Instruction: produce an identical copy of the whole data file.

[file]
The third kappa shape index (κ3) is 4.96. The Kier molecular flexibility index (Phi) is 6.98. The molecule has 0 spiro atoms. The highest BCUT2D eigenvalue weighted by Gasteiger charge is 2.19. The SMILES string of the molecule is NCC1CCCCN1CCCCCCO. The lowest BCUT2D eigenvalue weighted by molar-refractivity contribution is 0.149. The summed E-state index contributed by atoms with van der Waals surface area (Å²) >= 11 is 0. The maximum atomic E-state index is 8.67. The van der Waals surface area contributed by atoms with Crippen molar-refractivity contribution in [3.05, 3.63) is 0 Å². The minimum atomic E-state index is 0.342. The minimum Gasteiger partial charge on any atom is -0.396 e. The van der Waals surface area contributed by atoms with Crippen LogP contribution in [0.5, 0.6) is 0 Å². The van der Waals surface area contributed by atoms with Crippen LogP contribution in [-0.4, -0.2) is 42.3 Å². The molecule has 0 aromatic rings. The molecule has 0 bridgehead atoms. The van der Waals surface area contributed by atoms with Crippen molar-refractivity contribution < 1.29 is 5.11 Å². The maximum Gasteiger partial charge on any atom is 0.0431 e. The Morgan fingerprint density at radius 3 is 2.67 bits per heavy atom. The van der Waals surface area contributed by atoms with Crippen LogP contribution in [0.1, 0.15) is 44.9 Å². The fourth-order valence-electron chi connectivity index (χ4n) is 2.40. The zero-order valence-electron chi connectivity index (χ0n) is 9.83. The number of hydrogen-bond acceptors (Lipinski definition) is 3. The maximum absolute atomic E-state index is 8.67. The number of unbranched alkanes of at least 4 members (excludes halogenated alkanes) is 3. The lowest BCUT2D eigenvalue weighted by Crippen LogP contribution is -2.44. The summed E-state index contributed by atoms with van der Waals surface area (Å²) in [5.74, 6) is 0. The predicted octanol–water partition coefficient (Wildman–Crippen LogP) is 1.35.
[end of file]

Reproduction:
The third kappa shape index (κ3) is 4.96. The Kier molecular flexibility index (Phi) is 6.98. The molecule has 0 spiro atoms. The highest BCUT2D eigenvalue weighted by Gasteiger charge is 2.19. The SMILES string of the molecule is NCC1CCCCN1CCCCCCO. The lowest BCUT2D eigenvalue weighted by molar-refractivity contribution is 0.149. The summed E-state index contributed by atoms with van der Waals surface area (Å²) >= 11 is 0. The maximum atomic E-state index is 8.67. The van der Waals surface area contributed by atoms with Crippen molar-refractivity contribution in [3.05, 3.63) is 0 Å². The minimum atomic E-state index is 0.342. The minimum Gasteiger partial charge on any atom is -0.396 e. The van der Waals surface area contributed by atoms with Crippen LogP contribution in [0.5, 0.6) is 0 Å². The van der Waals surface area contributed by atoms with Crippen LogP contribution in [-0.4, -0.2) is 42.3 Å². The molecule has 0 aromatic rings. The molecule has 0 bridgehead atoms. The van der Waals surface area contributed by atoms with Crippen molar-refractivity contribution < 1.29 is 5.11 Å². The maximum Gasteiger partial charge on any atom is 0.0431 e. The Morgan fingerprint density at radius 3 is 2.67 bits per heavy atom. The van der Waals surface area contributed by atoms with Crippen LogP contribution in [0.1, 0.15) is 44.9 Å². The fourth-order valence-electron chi connectivity index (χ4n) is 2.40. The zero-order valence-electron chi connectivity index (χ0n) is 9.83. The number of hydrogen-bond acceptors (Lipinski definition) is 3. The maximum absolute atomic E-state index is 8.67. The number of unbranched alkanes of at least 4 members (excludes halogenated alkanes) is 3. The lowest BCUT2D eigenvalue weighted by Crippen LogP contribution is -2.44. The summed E-state index contributed by atoms with van der Waals surface area (Å²) in [5.74, 6) is 0. The predicted octanol–water partition coefficient (Wildman–Crippen LogP) is 1.35.